Posted on July 22, 2019

Biracial Americans Face Unique Stereotypes, According to a New Study

Tom Jacobs, Pacific Standard, July 12, 2019

The growing number of biracial Americans could, in theory, lead to a less prejudiced society. But new research suggests that these Americans aren’t so much shattering stereotypes as finding themselves pigeonholed with new ones.

“A lot of stereotypes of black-white biracial people were completely different from the ones people have about white people and black people,” reports Northwestern University psychologist Sylvia Perry, who authored the study with fellow researchers Allison Skinner and Sarah Gaither.

“This suggests that people might actually think of biracial people as their own racial group, rather than just a combination of their parents’ racial groups.”

In the journal Personality and Social Psychology Bulletin, the researchers report that two stereotypes appear to be applied to all biracial groups. Whatever their particular ethnic mix, biracial Americans are perceived as unusually attractive people who struggle to fit in.

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Still, the stereotypes participants were most likely to offer for black/white biracial Americans were “not belonging” (35 percent), “broken home” (16 percent), and “ostracized” (16 percent). All three stereotypes imply concern for the person, as opposed to fear or loathing.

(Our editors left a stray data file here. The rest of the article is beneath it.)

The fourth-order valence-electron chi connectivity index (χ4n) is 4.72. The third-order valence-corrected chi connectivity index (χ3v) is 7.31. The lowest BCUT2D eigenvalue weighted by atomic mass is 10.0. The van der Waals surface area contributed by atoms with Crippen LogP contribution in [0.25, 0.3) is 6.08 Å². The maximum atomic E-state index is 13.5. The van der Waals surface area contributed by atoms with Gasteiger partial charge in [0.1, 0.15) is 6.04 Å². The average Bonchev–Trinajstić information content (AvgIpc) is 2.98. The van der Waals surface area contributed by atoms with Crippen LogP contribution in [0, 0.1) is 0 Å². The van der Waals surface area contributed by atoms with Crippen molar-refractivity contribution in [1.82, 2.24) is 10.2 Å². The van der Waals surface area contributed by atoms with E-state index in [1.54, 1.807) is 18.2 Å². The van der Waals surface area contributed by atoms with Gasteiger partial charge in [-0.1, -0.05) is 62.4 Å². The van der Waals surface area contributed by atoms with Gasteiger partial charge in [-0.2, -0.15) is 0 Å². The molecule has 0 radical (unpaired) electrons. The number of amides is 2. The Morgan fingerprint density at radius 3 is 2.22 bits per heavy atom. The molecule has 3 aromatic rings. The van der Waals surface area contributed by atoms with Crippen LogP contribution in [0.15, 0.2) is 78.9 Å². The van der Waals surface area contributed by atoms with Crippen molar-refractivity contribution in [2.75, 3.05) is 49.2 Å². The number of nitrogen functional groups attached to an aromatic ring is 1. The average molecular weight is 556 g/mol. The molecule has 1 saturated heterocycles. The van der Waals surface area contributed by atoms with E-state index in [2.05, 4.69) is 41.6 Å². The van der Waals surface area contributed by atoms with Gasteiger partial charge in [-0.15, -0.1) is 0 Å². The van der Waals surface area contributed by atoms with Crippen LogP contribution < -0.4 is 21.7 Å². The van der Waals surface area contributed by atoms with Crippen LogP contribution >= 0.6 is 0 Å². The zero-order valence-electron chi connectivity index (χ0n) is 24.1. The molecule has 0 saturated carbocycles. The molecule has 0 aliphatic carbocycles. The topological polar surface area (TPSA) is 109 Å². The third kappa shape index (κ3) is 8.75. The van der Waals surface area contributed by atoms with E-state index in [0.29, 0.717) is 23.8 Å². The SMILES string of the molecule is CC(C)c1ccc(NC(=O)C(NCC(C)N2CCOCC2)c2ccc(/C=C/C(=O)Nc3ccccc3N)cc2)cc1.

The researchers went into the study suspecting that black/white biracial Americans would be widely categorized as black. But the data showed that these biracial Americans “had an equivalent number of stereotypes in common with white individuals (ambitious, attractive, likable) as [with] black individuals (athletic, loud, criminal).”

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Overall, “our data suggests that there are universal stereotypes of biracial individuals—namely, that they are attractive, and struggle with belonging,” the researchers conclude. “However, we also found that the perceived social stereotypes about biracial groups vary greatly.”

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{snip} While the attractiveness of multiracial people “could be evidence of an evolved attraction to people with greater genetic diversity,” a conclusive answer is beyond the scope of this study.

But the results surely reflect white Americans’ instinctive—and obviously problematic—tendency to categorize people, as opposed to using our finite cognitive resources to judge them as individuals. If certain people don’t fit any pre-existing stereotypes, it appears we are happy to create new ones just for them.